Infineon could be a welcomed change for Gordon, Stewart
In terms of winning the Sprint Cup championship this season, you'd be hard pressed to find a less important race than Sunday's Toyota / Save Mart 350 at Infineon Raceway in Sonoma, Calif. Infineon is an anomaly on the Cup schedule -- it's one of two road courses the circuit visits -- and until NASCAR includes a winding road course that features left and right turns in the 10-race Chase for the Championship, most drivers will continue to treat it for what it is: a one-week diversion from oval racing in which drivers simply hope to avoid a points-sapping 20th place or worse finish.
"I'd be happy if we never went road course racing," says
"We need a road course in the Chase," says
Agreed. Will NASCAR ever add Sonoma or Watkins Glen (N.Y.) International (the other road course on the schedule) to the Chase? Unlikely, but doing so would certainly add more meaning -- more meat -- to what transpires on Sunday.
Here are five drivers I'll be watching closely when the green flag drops in the thick of Northern California wine country:
Gordon has long been considered the top road course racer in the sport, and for good reason: he has nine career wins at Infineon and Watkins Glen. Gordon, currently seventh in the standings, hasn't taken a checkered flag in 44 starts, but he's won two of the last seven races at Sonoma.
If Gordon is going to be a serious player in the Chase, then he can't afford to fall much further behind Hamlin, who already has five wins and therefore 50 bonus points for the start of the Chase. So even before the end of June, Gordon is in a 50-point hole to Hamlin. Sunday should be Gordon's best opportunity of the season to notch his first victory.
After he climbed out of his No. 14 Chevy at Pocono Raceway two weeks ago, Stewart told reporters, "For anybody who's looking for drama, start looking, because I can promise I'm going to start making the highlight reel the next couple of weeks."
Well, he didn't last week at Michigan. Stewart finished fifth and moved from 13th to 11th in the points. This hasn't been Stewart's finest season -- he's yet to reach Victory Lane -- but he has a history of coming on strong in the summer months because he likes hot, slick, slippery tracks.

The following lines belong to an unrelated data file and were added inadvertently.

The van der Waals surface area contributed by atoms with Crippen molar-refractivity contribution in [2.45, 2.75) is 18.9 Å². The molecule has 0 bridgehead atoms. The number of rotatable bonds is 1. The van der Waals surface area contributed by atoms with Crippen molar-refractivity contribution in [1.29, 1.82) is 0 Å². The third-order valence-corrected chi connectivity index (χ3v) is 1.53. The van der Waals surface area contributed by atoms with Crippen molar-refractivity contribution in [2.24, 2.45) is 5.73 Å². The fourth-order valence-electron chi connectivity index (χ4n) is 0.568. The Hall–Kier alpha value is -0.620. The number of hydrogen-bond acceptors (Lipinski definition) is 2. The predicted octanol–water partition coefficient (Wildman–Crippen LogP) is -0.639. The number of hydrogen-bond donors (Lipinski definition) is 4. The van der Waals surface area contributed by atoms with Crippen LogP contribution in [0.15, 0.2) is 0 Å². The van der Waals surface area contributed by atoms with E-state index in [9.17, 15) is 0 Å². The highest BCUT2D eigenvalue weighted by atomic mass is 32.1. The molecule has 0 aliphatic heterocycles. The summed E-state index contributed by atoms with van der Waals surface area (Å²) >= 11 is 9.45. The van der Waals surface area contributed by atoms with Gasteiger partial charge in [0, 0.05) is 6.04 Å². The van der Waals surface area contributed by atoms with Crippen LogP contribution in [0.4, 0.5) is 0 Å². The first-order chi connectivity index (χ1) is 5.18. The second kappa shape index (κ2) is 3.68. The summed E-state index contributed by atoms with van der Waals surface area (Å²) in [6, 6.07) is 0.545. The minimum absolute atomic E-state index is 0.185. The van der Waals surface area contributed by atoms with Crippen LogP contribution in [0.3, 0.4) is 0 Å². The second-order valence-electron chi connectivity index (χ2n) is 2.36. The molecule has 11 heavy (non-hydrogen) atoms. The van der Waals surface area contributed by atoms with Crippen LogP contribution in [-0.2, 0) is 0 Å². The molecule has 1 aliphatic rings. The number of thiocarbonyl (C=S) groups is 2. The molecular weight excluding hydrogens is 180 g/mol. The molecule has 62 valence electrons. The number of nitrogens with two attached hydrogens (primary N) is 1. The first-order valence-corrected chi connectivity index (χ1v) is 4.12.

Stewart's road course reputation is almost as golden as Gordon's. He has a combined seven wins at Sonoma and Watkins Glen and he finished second in this race last season. Because Stewart's on the Chase bubble, this is a chance for him to put some distance between himself and other bubble drivers. He should make the most of it; he's my pick to take the checkers.
When Montoya arrived in NASCAR in 2007 from Formula One, it was expected that he'd dominate on road courses because F1 features road courses and he grew up on these winding tracks in Bogota, Columbia. He hasn't disappointed. He won this race in 2007 and has yet to finish outside the top 10.
Montoya is 20th in the standings. A year after making the Chase and being the early surprise of the playoffs -- he began the Chase with four straight top-5 finishes -- Montoya has been an afterthought for most of 2010. That should change, at least for a few hours, on Sunday.
Before last season, Kahne had finished higher than 21st at Sonoma in five career starts. But then Kahne authored one of the great upsets in recent memory last June when he out-drove Stewart to win his first road course race.
Can he repeat? Unlikely, but after last Sunday's second-place run at Michigan he raved about the increase in horsepower in his new Ford engine, which could pay more dividends at Sonoma.
Ever since Hamlin underwent reconstructive surgery on his left knee this spring he's been fretting about this race. Why? Because his left knee will be under more stress this weekend than at any other track due to the constant breaking he'll be doing with his left leg. If Hamlin, who finished fifth here last year, can pull off another top-5 run with his wounded knee, then we'll